Security Short Take: Hackers remotely take control of Jeep

Incident shows risk of cyberattack through car's Internet access

Two hackers successfully gained access to a Jeep Cherokee recently and were able to take control of the car's radio and windshield wipers and eventually shut the car down.

Drivers need not panic though, the hackers were security experts who took a year to figure out how break into the car's computer systems. Still, they warn that such an act could occur on hundreds of thousands of cars on the road today.

The car was being driven by Andy Greenberg, a writer for the online magazine Wired, which collaborated with the two security experts to show how they could wirelessly take control of the 2015 model's vital functions from 10 miles away.

The two hackers, Charlie Miller a former NSA hacker and security researcher for Twitter, and Chris Valasek, research director at the security consulting firm IOActive, informed Chrysler of the vulnerability so the auto maker could patch the flaw.

The hackers gained access to the car through a cellular network connection to the Jeep's infotainment system while Greenberg was driving on a highway in St. Louis.

Miller and Valasek found a remote vulnerability in Chevrolet's UConnect telematics system. From there, they were able to gain access to the car's other computer systems through an Internet connection over Sprint's cellular network. (Car makers often collect data on vehicles through cellular networks to inform drivers of the need for maintenance or repairs.)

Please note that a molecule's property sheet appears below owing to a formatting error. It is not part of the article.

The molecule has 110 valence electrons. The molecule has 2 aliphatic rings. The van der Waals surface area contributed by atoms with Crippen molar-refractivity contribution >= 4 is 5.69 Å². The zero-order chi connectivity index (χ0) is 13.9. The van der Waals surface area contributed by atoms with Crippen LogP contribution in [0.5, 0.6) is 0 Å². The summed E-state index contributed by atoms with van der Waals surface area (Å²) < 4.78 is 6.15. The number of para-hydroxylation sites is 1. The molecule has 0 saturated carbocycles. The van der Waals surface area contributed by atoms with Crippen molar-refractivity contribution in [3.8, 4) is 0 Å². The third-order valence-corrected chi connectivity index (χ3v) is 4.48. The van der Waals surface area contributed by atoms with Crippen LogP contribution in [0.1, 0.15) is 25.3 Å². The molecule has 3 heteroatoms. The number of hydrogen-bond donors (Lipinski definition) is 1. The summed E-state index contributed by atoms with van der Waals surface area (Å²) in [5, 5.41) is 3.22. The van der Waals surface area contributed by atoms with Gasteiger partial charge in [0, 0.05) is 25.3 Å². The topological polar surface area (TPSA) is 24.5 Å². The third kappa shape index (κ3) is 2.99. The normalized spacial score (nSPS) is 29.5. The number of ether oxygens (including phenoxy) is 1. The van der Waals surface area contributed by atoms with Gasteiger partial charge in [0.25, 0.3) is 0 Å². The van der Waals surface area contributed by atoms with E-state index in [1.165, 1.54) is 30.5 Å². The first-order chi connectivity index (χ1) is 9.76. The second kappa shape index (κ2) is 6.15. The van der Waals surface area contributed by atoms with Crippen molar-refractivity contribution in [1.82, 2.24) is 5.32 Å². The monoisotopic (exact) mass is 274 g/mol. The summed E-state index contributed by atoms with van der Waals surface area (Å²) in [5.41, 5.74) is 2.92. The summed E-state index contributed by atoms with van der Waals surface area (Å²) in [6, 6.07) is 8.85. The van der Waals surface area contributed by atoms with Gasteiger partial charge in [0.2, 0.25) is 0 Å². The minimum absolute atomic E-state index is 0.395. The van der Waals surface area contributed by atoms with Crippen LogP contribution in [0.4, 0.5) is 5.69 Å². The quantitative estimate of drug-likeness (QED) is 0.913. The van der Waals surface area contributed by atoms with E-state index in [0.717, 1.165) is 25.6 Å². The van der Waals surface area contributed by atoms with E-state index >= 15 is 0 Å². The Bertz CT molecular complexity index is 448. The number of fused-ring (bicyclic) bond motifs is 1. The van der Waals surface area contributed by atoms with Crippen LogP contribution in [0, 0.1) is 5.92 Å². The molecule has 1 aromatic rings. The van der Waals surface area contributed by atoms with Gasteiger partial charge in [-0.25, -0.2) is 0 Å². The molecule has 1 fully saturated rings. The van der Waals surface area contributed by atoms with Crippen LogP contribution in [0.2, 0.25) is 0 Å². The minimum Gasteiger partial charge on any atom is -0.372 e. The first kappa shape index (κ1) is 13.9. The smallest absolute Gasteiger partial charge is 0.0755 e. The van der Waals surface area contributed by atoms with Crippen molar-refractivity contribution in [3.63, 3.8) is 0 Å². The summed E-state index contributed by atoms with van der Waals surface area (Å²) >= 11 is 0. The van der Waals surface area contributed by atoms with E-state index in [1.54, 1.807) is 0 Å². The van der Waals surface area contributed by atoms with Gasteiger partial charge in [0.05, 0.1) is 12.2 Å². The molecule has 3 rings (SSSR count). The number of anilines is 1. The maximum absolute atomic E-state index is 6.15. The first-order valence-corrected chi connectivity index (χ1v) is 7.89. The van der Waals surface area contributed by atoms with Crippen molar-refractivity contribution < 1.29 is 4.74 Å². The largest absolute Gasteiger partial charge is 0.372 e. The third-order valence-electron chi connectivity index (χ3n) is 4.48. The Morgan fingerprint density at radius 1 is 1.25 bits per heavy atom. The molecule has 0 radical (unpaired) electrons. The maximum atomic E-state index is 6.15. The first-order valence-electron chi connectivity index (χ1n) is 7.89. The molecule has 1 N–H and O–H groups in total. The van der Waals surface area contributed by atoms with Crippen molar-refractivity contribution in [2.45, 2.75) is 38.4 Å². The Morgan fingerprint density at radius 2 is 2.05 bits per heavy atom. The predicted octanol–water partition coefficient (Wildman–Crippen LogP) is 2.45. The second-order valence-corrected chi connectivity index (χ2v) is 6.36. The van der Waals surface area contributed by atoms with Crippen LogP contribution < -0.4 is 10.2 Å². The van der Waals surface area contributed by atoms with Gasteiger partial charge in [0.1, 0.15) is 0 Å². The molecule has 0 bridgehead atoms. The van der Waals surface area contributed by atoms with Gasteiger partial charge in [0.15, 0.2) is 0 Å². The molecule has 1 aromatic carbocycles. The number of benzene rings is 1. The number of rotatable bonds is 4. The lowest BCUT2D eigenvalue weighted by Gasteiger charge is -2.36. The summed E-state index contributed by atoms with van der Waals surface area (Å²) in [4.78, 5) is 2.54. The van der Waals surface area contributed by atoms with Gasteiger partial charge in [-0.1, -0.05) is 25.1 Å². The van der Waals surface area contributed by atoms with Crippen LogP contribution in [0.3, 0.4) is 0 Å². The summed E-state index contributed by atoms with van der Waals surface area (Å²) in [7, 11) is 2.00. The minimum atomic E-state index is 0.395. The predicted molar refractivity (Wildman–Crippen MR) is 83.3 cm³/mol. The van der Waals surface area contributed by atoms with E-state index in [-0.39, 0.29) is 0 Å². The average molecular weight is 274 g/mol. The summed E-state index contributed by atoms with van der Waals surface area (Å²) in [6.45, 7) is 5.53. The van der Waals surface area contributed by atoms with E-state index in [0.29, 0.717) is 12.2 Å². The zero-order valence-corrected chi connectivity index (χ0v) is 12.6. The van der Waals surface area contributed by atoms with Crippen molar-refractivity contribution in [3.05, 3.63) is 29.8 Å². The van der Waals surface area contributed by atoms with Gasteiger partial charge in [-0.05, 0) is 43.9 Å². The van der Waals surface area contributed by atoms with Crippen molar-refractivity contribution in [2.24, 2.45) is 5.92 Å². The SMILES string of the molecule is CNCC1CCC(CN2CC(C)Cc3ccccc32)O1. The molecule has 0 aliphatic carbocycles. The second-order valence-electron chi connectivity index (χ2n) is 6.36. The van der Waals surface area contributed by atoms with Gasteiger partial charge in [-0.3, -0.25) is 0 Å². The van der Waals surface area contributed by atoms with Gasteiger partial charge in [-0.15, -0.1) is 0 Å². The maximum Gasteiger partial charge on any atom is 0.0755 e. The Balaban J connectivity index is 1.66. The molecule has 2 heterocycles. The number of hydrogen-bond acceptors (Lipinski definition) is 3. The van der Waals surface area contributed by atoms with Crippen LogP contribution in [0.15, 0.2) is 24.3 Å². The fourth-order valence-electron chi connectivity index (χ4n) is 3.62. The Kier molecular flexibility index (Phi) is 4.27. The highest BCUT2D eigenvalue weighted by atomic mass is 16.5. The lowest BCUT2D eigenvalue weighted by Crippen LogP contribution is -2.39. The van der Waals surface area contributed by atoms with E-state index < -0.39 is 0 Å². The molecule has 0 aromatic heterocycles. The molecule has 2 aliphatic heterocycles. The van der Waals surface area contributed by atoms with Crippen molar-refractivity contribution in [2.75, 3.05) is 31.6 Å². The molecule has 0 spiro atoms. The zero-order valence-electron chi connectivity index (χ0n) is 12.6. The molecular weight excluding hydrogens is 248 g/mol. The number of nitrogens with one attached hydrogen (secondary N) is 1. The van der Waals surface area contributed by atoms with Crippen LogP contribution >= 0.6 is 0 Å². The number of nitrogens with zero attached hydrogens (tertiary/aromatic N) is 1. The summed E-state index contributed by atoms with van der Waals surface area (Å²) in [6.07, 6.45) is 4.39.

"We gained access by exploiting a vulnerability that was present on the head unit (i.e. the radio/navigation thingie) that was accessible over the Internet, Miller said. "It did not require any physical access or changes to the vehicle."

While the flaw that led to the hack is found only in the Chrysler UConnect head unit, there are probably similar types of security vulnerabilities in other car maker's telematics systems, Miller said.

While the hack of a running car on a highway is alarming, there are steps that can be taken, and are under way, to make cars more secure:

  1. Auto makers need to isolate a car's driving functions from infotainment systems;
  2. Auto makers could upgrade software to detect malicious messages and order critical vehicle systems, such as brakes, to ignore them;
  3. There's an effort in Congress to require auto makers to install technology that protects drivers against vehicle cyberattacks.

The ideal solution, Miller said, is an intrusion detection system for the car that can detect, report and stop hacking attempts in real time.

On a more positive note, these types of attacks from malicious hackers are unlikely because there is little to gain financially and the hacks take a lot of work.

With reports by Lucas Mearian at Computerworld.

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